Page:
Essentially, it could have come from any of the dozens of refineries along the Houston Ship Channel, or possibly from all of them.
On Tuesday ExxonMobil, the owner of one of the many refineries along the Houston Ship Channel, filed a regulatory report with the state environmental regulatory agency acknowledging that its Baytown refinery had been damaged during Hurricane Harvey.
The floating roof of one of the tanks at the refinery sank during the storm, unsealing the oil or other materials kept in the massive storage unit, which allowed particularly large amounts of emissions to escape the tank, including volatile organic compounds, chemicals that tend to morph into gases, some of which can have both short-term and long-term negative health effects, according to the federal Environmental Protection Agency.
The company also reportedly filed a report with the National Response Center disclosing that the Baytown refinery would release about 15 pounds of benzene, a known carcinogen, into the air.
This is all simply a part of doing business for Exxon and other refineries. (The Texas Commission for Environmental Quality has yet to respond to Houston Press questions about the mystery odor and the potential for leaks or emissions from area refineries and petrochemical plants during the storm, although a spokeswoman did veer off in an emailed response to talk about how the state environmental regulatory agency knows to expect leaks from wastewater plants during these kinds of weather events.)
While this disclosure does not necessarily mean that Exxon was the culprit or the lone culprit of the noxious odors that pervaded Manchester and other nearby neighborhoods during Harvey, it certainly helps explain why so many people reported catching whiffs of a metallic odor reminiscent of natural gas. After all, it appears almost everybody was flaring or just releasing all kinds of chemicals.
So far almost every major company with refineries on the Houston Ship Channel has filed notifications of air emission events with the TCEQ over the past few days.
In some cases the emissions are apparently the result of the shutdown processes the refineries went into when it became clear Harvey was going to strike this section of the Texas Gulf Coast. Chevron Phillips reported that it expected to exceed permitted limits for several hazardous pollutants, such as 1,3-butadiene, benzene and ethylene, during shutdown procedures. As we've reported, during shutdowns and startups, chemicals tend to be flared and released. Since the operations aren't up and running, it's much easier for hazardous materials to move out of these systems and into the air.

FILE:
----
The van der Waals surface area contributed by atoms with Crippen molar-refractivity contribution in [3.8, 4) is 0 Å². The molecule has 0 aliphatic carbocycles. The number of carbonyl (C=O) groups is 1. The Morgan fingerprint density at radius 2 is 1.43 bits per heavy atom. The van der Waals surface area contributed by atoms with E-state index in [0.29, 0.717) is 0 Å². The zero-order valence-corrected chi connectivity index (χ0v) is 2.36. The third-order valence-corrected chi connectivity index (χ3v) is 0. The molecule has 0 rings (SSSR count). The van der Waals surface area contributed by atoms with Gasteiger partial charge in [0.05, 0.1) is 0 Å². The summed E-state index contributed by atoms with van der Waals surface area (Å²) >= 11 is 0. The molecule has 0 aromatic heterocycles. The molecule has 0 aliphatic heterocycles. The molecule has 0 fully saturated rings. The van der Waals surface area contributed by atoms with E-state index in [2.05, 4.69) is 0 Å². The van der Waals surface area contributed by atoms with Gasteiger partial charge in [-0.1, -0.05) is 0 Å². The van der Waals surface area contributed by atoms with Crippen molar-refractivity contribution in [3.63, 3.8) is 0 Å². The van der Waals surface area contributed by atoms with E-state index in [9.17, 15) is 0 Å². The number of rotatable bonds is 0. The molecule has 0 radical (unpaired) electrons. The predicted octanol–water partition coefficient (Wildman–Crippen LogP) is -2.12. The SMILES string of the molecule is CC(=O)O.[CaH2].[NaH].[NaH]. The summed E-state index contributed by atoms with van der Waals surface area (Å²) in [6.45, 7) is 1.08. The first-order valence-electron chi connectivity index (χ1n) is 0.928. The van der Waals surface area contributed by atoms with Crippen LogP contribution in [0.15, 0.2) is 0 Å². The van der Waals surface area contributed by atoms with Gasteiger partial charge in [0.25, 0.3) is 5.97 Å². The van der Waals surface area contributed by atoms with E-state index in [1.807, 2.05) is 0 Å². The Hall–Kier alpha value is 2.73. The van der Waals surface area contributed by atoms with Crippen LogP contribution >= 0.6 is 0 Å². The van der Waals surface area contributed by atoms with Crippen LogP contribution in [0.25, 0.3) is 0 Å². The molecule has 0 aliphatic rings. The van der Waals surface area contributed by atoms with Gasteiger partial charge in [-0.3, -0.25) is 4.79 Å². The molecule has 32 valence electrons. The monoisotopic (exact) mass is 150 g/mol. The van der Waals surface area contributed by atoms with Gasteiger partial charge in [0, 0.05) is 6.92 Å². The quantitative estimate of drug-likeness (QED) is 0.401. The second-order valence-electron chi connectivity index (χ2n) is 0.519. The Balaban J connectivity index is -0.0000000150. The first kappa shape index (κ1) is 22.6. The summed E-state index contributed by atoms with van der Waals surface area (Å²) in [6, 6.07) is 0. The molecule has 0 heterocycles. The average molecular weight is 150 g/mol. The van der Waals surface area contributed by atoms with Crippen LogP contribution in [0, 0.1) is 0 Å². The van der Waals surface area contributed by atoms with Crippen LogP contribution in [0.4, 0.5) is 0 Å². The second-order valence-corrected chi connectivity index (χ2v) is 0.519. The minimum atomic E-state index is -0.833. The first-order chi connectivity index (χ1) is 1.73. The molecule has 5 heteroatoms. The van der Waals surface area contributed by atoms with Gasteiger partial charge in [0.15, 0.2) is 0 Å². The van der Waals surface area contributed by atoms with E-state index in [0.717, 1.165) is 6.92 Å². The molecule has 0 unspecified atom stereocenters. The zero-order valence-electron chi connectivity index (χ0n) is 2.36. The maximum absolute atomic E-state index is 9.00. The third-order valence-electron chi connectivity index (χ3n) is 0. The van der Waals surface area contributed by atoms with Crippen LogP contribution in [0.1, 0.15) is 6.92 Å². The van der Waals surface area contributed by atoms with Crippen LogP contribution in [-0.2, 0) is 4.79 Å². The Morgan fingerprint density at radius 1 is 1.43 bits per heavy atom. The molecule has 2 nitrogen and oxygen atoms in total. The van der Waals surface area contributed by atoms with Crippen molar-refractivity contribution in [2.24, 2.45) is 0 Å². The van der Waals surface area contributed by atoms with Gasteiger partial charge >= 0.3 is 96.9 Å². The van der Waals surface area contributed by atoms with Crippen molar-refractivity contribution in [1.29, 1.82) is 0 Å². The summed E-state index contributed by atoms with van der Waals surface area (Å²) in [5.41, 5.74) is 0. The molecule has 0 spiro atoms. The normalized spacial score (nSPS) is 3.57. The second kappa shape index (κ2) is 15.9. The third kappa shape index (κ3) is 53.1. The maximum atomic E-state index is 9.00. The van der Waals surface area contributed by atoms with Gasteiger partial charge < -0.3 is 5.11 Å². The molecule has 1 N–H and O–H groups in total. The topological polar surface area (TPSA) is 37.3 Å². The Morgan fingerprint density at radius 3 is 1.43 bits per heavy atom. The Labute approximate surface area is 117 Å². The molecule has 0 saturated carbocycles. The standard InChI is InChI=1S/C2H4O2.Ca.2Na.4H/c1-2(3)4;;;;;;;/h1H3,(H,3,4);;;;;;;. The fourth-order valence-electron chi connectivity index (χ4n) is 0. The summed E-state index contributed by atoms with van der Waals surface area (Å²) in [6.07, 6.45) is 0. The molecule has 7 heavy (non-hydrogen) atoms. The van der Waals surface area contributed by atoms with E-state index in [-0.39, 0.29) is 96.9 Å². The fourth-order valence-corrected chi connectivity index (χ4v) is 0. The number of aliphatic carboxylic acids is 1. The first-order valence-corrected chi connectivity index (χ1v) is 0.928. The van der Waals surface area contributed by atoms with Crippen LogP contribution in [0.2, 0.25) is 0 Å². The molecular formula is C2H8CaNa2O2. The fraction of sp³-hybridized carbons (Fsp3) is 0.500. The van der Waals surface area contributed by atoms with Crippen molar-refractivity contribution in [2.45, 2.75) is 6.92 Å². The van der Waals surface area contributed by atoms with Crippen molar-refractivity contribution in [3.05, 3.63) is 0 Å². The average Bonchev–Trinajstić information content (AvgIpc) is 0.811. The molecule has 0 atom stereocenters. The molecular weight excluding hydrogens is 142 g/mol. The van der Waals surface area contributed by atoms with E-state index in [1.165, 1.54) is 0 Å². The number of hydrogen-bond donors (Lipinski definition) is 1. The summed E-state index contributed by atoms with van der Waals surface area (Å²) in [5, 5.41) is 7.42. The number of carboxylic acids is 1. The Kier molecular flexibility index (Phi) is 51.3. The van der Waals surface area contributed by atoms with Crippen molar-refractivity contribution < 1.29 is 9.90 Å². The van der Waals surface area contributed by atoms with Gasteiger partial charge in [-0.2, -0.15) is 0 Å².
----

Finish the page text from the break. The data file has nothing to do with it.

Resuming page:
In other cases, it looks as if the sheer amount of rain dumped on Houston led to leaks. Valero's filing reported that the heavy rains from the storm caused "heavy rainfall complications" that allowed some of an unspecified product to leak onto the top of a floating roof and into the dike firewalls via the tank roof drains. The release? About seven pounds of benzene and more than 3,000 pounds of unspecified volatile organic compounds.
There are other reports along this line, and the odds are very high that more companies will be filing similar ones in the days to come as the refineries and plants deal with the fallout from shutdowns and get ready to restart their operations. (While 45 percent of the nation's refining capacity is located on the Gulf Coast, about a third of that capacity was in the path of the storm, so every minute that passes means there's less oil to feed the national appetite, as we've noted.)
In fact, you can count on more emissions from the refineries as the companies rush to get back to work and make up for the production time lost to Harvey. Governor Greg Abbott has suspended a slew of TCEQ rules governing everything from air emissions to how companies deal with spills and waste. EPA Administrator Scott Pruitt has already signed off on another Clean Air Act waiver on certain fuel requirements for the Texas oil industry to make it easier to pump out fuel, which means the refineries can cut a few corners with the full blessing of federal environmental regulators without having to worry quite so much about what gets spewed into the air.